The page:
Ugly way of talking, Jeffrey thought to himself. If ever there was a region proud of being thick, it’s Birmingham.
“The man said a bad word,” the little girl said, pointing an accusing finger at Jeffrey.
The mother stared at him, narrowing her heavily made-up eyes. Jeffrey hid his disdain of the woman with a polite smile. “My apologies, Miss. I was just passing the time and misspoke. Mind starts to go at my age, I’m afraid.”
The woman put an arm around her daughter and moved her and the dog away. “No problem,” she said, but as she walked away she clearly muttered the words ‘old perv.’ Jeffrey shook his head and rolled his eyes. Can’t even have a conversation these days without somebody accusing you of something. Probably because most people are up to no good these days. He thought about showing them what he had beneath his anorak, but decided to wait a little longer. It wasn’t time yet. Almost, but not quite. I can’t wait for the look on their faces when they see it.
Up ahead, a drunk teenager writer up against an older boy, while his mates leered at the thong peeking out from her jeans. Nobody else stared, though. It was just normal. People danced and drank all around, and the sight of flesh on flesh and tongue in mouth wasn’t anything anybody had a problem with these days. I wonder where it will end. Will people fuck in the street fifty years from now, without anybody batting an eyelid?
Jeffrey remembered the green and pleasant land from his childhood and missed it dearly. He remembered when a foreigner was a pleasant novelty, instead of a sucking parasite or a potential criminal. He remembered when woman had self-respect and men knew what hard work was. He remembered when children were seen and not heard. But it had all gone to fucking shit.
I’ve seen enough. I’ve seen more of this life than I ever intended to. It’s making me sick.
Jeffrey pushed his way into the crowd, receiving a drenched elbow from a carelessly held bottle of cider for his troubles. He winced and frowned as a dozen swear words flew over his head, released into the atmosphere by vile mouths. He saw cleavage and bottoms beyond count, puddles of alcohol and half-eaten food. All around him, people danced in their own tawdry filth and blocked his path with their flailing arms and elbows.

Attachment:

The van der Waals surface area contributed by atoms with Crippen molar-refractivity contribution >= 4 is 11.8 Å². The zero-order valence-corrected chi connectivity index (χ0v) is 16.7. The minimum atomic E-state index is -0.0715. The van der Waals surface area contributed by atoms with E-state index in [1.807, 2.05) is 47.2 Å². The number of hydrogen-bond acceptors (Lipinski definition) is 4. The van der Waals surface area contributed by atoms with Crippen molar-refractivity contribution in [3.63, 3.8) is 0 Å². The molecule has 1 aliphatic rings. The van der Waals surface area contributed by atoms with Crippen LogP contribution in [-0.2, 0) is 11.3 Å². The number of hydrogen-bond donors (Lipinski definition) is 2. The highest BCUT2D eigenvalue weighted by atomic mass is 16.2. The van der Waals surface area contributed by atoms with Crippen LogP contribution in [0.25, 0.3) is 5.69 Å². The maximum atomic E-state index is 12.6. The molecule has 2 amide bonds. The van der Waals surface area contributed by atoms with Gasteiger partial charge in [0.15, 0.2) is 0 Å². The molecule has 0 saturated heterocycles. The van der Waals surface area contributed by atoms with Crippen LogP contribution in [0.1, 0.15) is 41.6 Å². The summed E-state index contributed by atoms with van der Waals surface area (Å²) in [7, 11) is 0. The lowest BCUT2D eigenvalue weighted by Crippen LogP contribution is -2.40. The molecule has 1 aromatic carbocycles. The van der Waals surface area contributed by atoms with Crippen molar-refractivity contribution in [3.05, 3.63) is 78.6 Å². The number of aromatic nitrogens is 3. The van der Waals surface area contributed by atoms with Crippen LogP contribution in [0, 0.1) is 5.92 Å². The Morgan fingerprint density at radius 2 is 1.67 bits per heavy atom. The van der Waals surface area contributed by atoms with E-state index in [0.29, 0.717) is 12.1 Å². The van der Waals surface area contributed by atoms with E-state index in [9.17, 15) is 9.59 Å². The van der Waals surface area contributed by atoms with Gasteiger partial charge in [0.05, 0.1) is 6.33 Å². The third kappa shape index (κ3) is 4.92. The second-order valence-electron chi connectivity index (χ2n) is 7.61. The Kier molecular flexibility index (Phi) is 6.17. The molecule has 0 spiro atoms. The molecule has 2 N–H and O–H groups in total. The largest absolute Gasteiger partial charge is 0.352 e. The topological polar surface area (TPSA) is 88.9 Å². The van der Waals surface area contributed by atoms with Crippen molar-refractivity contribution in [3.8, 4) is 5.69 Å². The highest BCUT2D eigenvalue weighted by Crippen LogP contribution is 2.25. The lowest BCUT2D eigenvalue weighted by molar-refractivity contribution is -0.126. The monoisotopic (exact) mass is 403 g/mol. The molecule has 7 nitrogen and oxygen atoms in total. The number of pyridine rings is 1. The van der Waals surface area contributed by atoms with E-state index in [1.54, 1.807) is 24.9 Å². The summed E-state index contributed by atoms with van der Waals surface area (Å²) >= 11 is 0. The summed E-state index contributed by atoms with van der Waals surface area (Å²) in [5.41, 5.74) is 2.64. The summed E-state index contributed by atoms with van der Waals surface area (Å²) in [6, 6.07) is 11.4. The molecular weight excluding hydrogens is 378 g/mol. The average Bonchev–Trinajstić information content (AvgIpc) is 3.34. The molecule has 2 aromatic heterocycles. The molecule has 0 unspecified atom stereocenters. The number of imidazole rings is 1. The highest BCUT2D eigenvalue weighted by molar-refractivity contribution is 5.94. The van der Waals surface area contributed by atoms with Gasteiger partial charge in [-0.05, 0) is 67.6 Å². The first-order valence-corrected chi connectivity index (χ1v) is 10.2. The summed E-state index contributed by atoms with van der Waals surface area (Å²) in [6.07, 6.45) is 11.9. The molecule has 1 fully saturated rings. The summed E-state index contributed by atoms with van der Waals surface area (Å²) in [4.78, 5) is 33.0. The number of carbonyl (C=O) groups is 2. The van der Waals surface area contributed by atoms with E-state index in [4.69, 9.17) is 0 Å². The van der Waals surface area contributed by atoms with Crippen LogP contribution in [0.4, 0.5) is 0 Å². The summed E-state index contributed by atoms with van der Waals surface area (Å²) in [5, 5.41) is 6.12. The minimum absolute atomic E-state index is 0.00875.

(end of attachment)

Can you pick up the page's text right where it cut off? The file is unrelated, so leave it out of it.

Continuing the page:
But Jeffrey made it to the bandstand. By the time he reached it, his artritic knees felt like hot coals.
The tribute band had just finished their latest number and were interacting with the crowd. “Who’s enjoying themselves?” the lead singer shouted.
The audience yelled. Beer flew from their cups.
“Is everyone ready for the Summer?”
“Now, before we play our next number, me and the band would just like to thank you for being such a wonderful audience. You people really know how to have a good time.”
Depends on your idea of a good time, thought Jeffrey, and it’s ‘the band and I’. In case he had any doubt about what he was going to do, Jeffrey eyeballed the crowd all around him to remind himself. To his horror, he managed to spot a group of people his own age acting without decency. They gyrated and snogged like young lovers a third their age. It was sickening.
Jeffrey took the first step up to the bandstand.
The lead singer noticed him immediately. “Hey up, we’ve got a new member of the band. You lost old fella?”
Jeffrey ignored the singer and carried on up the steps.
That only amused the man more. “Looks like he’s coming to sing one for us. Do we want to see the old fella sing? I’m not sure we have anything by George Formby.”
The crowd cheered and laughed.
Jeffrey made his way up to the bandstand and took advantage of the band’s confusion. They allowed him to stroll directly up to the nearest microphone stand, where he proceeded to say exactly what he came to say.
“You people disgust me,” Jeffrey said and then pulled open his anorak and detonated the bomb around his waist.